Presentation grading scheme: 30% (high quality content and editing, originally designed materials) – 5,0; good quality – 4,0; good content but a few of mistakes – 3,0; poor quality and numerous mistakes – 2,0
Test grading scheme:
100%- 93% - 5,0
92% - 84% - 4,5
83% - 75% - 4,0
74% - 66% - 3,5
65% - 60% - 3,0
<60% - 2
Baym, N. (ed), The Norton Anthology of American Literature, 2 vols., 5th ed., Norton, W.W., & Company, Newy York, 2001.
Beaty, J. & Hunter, J.P., New Worlds of Literature, Norton & Company, W. W., New York, 1994.
Bradbury, M. & Ruland, R., From Puritanism to Postmodernism: a History of American Literature, Viking, New York, 1991.
Elliott, E., American Colonial Writers 1606-1734, Gale Research Co., Detroit, Mich., 1984.
Elliott, E.,American Colonial Writers 1735-1781, Gale Research Co., Detroit, Mich., 1984.
Greenberg, M.H. (ed.), Great Stories of the American West II, Berkley Books, New Yourk, 1997.
Hart, J.D. (ed.), The Oxford Companion to American Literature, OUP, Oxford, 1995.
High, P.B., An Outline of American Literature, Longman, London, 1989.
Jones, S.W. (ed.), Growing up in the South: An Anthology of Modern Southern Literature, Mentor, New York, 1991.
Kenner, H., The Pound Era, University of California Press, Berkeley & Los Angeles, 1974.
Kostalanetz, R. (ed.) American Writing Today, 2 vols., Forum Series, United States International Communication Agency, Washington DC, 1982.
Lanter, P. (ed.) The Heath Anthology of American Literature, 2 vols., 3rd ed., Houghton Mifflin Company, Boston & New York, 1998.
Lewicki, Z. (ed), A Handbook of American Literature for Students of English, US Embassy Cultural Section, Warsaw, 1990.
Litz, A. W. (ed.), Major American Short Stories, OUP, New York & Oxford, 1994.
McQuade, D. (ed.) The Harper Single Volume of American Literature, 3rd ed., Longman, New Yourk, 1999.
Perkins, D., A History of Modern Poetry, 2 vols., the Belknap Press of Harvard University Press, Cambridge, Mass., & London, 1976.
Rubin, L.D., The Faraway Contry: Writers of the Modern South, University of Washington Press, Seattle, 1963.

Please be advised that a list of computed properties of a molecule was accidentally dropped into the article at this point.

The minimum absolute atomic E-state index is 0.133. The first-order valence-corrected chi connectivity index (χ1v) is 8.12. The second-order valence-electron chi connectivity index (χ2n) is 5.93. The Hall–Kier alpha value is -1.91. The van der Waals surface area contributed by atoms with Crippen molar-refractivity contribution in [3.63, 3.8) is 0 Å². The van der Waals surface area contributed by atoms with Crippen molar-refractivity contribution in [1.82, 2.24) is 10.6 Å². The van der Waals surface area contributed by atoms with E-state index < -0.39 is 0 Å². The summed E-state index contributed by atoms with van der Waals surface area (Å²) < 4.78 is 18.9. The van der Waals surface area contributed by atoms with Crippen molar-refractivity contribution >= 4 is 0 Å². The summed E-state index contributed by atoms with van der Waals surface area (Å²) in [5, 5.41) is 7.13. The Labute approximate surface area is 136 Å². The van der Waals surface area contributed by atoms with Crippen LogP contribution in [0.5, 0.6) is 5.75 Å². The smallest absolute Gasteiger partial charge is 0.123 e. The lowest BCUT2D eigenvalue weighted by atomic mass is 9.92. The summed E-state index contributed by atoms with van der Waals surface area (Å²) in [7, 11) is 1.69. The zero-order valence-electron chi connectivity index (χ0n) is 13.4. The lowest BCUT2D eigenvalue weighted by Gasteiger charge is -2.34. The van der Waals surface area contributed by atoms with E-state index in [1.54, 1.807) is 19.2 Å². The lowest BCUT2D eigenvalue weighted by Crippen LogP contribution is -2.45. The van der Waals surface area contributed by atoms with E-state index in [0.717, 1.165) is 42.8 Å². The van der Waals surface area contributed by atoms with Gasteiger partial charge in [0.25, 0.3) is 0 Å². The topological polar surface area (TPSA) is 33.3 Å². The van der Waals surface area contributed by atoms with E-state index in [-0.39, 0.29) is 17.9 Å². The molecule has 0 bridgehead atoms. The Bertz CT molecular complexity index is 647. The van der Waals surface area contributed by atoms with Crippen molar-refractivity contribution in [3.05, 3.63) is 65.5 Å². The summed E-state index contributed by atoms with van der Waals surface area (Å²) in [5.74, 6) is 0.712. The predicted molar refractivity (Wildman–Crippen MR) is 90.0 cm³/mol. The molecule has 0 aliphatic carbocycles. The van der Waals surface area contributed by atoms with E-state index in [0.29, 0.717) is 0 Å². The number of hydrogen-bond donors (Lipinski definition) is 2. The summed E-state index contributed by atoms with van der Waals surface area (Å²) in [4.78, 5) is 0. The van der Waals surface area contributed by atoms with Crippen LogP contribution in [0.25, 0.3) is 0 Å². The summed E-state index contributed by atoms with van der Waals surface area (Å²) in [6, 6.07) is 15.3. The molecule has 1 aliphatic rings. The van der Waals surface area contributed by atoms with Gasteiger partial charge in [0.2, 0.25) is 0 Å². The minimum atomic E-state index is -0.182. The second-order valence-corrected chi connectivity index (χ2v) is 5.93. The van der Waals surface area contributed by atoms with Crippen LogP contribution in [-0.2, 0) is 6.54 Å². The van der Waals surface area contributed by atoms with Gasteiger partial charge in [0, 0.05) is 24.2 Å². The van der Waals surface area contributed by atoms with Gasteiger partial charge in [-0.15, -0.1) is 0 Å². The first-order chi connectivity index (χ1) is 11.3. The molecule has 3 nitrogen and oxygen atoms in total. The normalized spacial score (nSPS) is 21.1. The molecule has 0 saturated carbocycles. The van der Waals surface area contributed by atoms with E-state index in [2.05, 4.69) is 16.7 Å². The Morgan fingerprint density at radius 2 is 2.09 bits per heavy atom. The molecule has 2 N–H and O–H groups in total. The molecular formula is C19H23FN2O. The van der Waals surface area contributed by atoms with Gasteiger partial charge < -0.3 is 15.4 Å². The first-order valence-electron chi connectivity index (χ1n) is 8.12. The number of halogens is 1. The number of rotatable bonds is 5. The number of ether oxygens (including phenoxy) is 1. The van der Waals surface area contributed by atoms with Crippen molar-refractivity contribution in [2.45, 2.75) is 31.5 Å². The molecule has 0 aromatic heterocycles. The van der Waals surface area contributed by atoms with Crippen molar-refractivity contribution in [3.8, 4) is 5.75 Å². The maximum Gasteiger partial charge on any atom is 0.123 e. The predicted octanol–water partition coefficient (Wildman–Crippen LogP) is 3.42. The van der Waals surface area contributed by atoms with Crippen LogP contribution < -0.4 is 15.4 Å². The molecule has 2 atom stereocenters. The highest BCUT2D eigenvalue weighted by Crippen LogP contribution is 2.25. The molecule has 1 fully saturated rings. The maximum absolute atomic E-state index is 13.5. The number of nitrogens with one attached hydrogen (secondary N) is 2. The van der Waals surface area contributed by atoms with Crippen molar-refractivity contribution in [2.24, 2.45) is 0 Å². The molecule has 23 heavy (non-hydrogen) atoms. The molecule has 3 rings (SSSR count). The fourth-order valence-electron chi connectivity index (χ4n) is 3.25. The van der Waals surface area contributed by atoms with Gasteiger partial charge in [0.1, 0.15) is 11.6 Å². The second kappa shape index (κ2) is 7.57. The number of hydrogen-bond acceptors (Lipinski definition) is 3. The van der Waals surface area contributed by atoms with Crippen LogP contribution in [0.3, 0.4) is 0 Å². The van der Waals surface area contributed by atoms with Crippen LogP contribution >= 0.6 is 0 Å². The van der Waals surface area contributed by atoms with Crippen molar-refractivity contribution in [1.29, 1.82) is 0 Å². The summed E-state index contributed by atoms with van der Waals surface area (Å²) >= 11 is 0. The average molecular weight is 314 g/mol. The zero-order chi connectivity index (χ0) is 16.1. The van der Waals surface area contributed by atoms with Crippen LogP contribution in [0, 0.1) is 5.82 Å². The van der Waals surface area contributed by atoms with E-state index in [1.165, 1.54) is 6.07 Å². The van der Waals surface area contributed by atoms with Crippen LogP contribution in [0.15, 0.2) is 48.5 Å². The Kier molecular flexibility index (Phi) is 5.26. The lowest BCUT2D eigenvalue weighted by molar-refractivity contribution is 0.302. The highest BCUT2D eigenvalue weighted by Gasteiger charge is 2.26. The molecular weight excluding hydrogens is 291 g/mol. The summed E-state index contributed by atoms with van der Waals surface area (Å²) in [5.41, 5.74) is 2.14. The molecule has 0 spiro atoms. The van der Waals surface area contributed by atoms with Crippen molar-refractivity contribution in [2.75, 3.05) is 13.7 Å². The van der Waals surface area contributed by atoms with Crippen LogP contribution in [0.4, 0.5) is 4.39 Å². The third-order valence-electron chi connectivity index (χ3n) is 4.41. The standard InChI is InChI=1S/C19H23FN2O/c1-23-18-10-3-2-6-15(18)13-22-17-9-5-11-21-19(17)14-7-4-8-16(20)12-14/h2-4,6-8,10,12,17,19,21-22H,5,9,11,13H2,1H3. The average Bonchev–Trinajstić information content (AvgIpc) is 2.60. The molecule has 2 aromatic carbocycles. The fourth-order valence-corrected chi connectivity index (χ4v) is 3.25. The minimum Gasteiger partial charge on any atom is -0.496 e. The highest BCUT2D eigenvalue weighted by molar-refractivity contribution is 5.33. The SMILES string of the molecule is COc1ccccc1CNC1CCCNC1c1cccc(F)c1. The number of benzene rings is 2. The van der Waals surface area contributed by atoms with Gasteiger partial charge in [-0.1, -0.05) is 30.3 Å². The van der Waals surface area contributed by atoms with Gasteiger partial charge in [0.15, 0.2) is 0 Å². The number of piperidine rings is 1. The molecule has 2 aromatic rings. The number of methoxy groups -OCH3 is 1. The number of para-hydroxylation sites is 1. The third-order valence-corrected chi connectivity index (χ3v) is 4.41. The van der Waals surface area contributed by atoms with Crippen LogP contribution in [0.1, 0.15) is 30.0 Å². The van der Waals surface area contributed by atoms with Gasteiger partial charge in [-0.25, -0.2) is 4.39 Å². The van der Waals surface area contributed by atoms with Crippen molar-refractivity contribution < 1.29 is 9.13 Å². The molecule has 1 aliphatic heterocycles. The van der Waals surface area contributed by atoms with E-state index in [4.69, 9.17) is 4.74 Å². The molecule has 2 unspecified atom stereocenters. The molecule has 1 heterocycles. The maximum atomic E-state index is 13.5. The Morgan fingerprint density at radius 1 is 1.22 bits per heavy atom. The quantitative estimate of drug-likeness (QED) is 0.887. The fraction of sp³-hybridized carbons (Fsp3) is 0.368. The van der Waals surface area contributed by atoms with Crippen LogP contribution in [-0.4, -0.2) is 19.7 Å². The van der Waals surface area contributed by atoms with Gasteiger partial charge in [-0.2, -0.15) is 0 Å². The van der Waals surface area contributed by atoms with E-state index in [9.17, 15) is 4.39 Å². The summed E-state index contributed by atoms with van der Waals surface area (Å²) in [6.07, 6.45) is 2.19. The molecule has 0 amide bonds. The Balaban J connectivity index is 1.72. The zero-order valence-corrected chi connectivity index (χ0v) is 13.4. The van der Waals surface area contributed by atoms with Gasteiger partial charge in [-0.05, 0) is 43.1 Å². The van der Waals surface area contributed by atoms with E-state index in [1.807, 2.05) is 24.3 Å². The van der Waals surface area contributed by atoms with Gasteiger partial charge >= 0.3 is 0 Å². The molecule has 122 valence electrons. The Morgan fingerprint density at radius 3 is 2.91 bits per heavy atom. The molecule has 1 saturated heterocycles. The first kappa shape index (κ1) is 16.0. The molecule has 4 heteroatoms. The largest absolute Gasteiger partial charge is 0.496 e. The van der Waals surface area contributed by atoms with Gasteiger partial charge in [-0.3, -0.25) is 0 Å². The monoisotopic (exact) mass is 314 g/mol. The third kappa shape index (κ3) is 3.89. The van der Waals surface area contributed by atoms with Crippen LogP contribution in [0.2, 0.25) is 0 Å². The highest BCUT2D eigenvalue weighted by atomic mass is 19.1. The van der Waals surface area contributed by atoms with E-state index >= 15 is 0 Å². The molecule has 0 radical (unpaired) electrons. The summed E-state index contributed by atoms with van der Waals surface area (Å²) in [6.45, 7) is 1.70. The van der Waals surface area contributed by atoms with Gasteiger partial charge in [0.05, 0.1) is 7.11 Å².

Richler M, (ed.), The Best of Modern Humor, Knopf, A.A., New York, 1983.
Velie, A. (ed.), American Indian Literature: An Anthology, Norman, University of Oklahoma Press, 1979.
Wagner-Martin, L. & Davidson, C.M. (eds), The Oxford Book of Women's Writing in the United States, OUP, Oxford & New York, 1995.
Wiget, A. (ed.), Critical Essays on Native American Literature, Hall, G.K. Boston, Mass., 1985.
Williford, L. & Martone, M. (eds), The Scribner Anthology of Contemporary Short Fiction: Fifty North American Stories Since 1970, Scribner Paperback Fiction, Simon & Schuster, New York, 1999.
Wilmeth, D.B. (ed.), The Cambridge History of American Theatre, CUP, New York, 1998.
Information on level of this course, year of study and semester when the course unit is delivered, types and amount of class hours - can be found in course structure diagrams of apropriate study programmes. This course is related to the following study programmes:
- Teaching Foreign Languages, English, French (2nd subject), full time studies, first cycle programme
- Teaching foreign languages: English, 2nd subj. teaching 'history and social studies'
- Teaching Foreign Languages, English, German (2nd subject), full-time, first-cycle studies
Additional information (registration calendar, class conductors, localization and schedules of classes), might be available in the USOSweb system: